Those of us of a certain age with an interest in environmental issues will remember “The limits to growth”, the 1972 Pan paperback authored by Donella Meadows and others at MIT. It will also be familiar to students of systems thinking, as it was perhaps the first major use of computer technology to support a large system dynamics model.
The LTG model that the MIT team develop looked at the relationship between population, industrial output, food production, pollution, availability of non-renewable resources, birth rates, death rates and the level of services that could be provided (health and education), and made projections about how these might interact through to the year 2100. The predictions were not good. Although they ran the model with different conditions, the one that was seen to be most likely given the way the world economy ran in the 1970s was that most things would progress steadily until about 2030, at which point there would be a collapse as a shortage in natural resources made it harder to deliver services. In 1972, 2030 was literally a lifetime away (mine certainly), but now it looms large.
As George Box said, all models are wrong but some are useful, so how useful has the LTG model been? Although it was roundly criticised throughout the 1970s by neoclassical economists, several studies conducted during the last 20 years have shown an alarming accuracy in its predictions, so if nothing changes, we may be not far away from catastrophe.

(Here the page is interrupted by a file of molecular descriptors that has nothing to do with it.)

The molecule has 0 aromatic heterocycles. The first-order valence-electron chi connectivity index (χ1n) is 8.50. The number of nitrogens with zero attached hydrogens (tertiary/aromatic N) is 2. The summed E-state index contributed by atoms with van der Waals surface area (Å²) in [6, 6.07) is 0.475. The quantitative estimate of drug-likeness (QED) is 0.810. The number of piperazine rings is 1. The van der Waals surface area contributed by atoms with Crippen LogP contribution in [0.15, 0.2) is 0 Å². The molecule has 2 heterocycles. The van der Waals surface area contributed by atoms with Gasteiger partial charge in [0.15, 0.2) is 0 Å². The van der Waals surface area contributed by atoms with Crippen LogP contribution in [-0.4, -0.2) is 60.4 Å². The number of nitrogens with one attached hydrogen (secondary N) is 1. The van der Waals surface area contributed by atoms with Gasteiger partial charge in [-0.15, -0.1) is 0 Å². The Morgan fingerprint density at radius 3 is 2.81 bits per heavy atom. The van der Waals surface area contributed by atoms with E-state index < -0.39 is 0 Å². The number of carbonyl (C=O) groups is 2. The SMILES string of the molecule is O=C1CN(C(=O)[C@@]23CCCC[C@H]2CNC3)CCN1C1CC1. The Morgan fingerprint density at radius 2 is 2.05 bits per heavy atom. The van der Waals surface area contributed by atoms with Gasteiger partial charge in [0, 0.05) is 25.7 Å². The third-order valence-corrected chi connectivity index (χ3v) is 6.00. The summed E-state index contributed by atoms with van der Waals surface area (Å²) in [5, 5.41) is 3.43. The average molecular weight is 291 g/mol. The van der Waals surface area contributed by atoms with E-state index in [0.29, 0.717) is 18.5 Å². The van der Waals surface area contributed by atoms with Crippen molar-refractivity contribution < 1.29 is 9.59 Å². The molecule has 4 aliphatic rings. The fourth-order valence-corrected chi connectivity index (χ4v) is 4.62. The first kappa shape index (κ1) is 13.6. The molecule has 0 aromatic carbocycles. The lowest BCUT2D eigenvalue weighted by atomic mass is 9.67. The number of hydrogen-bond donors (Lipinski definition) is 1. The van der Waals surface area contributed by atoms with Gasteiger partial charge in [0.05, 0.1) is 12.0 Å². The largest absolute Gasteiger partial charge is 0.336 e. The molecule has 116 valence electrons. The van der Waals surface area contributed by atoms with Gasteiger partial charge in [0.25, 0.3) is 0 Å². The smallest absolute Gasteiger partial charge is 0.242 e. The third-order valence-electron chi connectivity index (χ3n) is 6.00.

But one of the more interesting aspects of LTG is little known. The report was commissioned by the Club of Rome, a group of intellectuals and professionals, on the basis of a paper written by one of its members, Hasan Ozbekhan, entitled “The predicament of mankind”. In it Ozbekhan listed 49 ‘continuous critical problems’ that he thought the world faced at that time. The paper called for the then newly emerging computer technology to explore the relationship between these problems to try and develop an understanding about how they were connected and what the implications might be. LTG was the result.
However, Ozbekhan was not happy with the result because he felt that the MIT team had focused very much on hard information that was easily quantifiable and amenable to system dynamics technology. One of the continuous critical problems that they did not take into consideration was CCP-18, “Growing irrelevance of traditional values and continuing failure to involve new value systems”. Subsequent research into the 49 CCPs using different computer analysis techniques has shown that CCP-18 is a root contributor to all of the other problems, suggesting that a failure to deal with value systems dooms everything else.
A cursory reflection on late 20th century and early 21st-century value systems seems to confirm this. By the 1980s the world was dominated by neoliberal thinking and the importance of the individual and their choice — consumption, lifestyles, the need for new things, to better oneself.
I am not sure that we have learnt much about the possibly fatal nature of our Western value systems. During 2020 at the height of the COVID-19 pandemic there was talk about ‘building back better’, and movement restrictions might have encouraged people to reflect on what was actually important in their lives and what they wanted for the future.
Will this have triggered a new enlightenment?